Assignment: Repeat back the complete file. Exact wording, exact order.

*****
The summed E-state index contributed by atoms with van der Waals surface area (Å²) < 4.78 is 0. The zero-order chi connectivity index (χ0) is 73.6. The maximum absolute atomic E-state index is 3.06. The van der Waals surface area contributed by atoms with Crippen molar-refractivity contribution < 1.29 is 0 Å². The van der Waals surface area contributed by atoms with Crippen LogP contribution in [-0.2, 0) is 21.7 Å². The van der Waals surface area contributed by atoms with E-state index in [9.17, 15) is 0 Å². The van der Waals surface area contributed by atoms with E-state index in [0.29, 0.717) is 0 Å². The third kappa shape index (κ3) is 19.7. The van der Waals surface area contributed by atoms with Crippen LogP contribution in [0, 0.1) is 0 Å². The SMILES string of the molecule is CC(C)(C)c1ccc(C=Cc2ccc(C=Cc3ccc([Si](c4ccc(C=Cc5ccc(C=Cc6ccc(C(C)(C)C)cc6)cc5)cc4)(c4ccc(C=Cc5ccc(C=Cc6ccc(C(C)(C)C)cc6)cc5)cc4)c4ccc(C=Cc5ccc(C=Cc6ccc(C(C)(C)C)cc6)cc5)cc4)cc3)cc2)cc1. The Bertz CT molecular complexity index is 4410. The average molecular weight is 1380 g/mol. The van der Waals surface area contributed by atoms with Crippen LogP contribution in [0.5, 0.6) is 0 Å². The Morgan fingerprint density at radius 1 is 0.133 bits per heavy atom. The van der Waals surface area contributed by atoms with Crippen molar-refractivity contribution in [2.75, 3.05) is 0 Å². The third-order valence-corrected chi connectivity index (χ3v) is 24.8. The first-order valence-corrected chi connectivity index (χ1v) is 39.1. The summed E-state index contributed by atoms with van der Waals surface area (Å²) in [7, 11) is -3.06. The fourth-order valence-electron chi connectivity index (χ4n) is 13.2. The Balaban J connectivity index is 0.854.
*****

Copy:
The summed E-state index contributed by atoms with van der Waals surface area (Å²) < 4.78 is 0. The zero-order chi connectivity index (χ0) is 73.6. The maximum absolute atomic E-state index is 3.06. The van der Waals surface area contributed by atoms with Crippen molar-refractivity contribution < 1.29 is 0 Å². The van der Waals surface area contributed by atoms with Crippen LogP contribution in [-0.2, 0) is 21.7 Å². The van der Waals surface area contributed by atoms with E-state index in [9.17, 15) is 0 Å². The van der Waals surface area contributed by atoms with E-state index in [0.29, 0.717) is 0 Å². The third kappa shape index (κ3) is 19.7. The van der Waals surface area contributed by atoms with Crippen LogP contribution in [0, 0.1) is 0 Å². The SMILES string of the molecule is CC(C)(C)c1ccc(C=Cc2ccc(C=Cc3ccc([Si](c4ccc(C=Cc5ccc(C=Cc6ccc(C(C)(C)C)cc6)cc5)cc4)(c4ccc(C=Cc5ccc(C=Cc6ccc(C(C)(C)C)cc6)cc5)cc4)c4ccc(C=Cc5ccc(C=Cc6ccc(C(C)(C)C)cc6)cc5)cc4)cc3)cc2)cc1. The Bertz CT molecular complexity index is 4410. The average molecular weight is 1380 g/mol. The van der Waals surface area contributed by atoms with Crippen LogP contribution in [0.5, 0.6) is 0 Å². The Morgan fingerprint density at radius 1 is 0.133 bits per heavy atom. The van der Waals surface area contributed by atoms with Crippen molar-refractivity contribution in [2.75, 3.05) is 0 Å². The third-order valence-corrected chi connectivity index (χ3v) is 24.8. The first-order valence-corrected chi connectivity index (χ1v) is 39.1. The summed E-state index contributed by atoms with van der Waals surface area (Å²) in [7, 11) is -3.06. The fourth-order valence-electron chi connectivity index (χ4n) is 13.2. The Balaban J connectivity index is 0.854.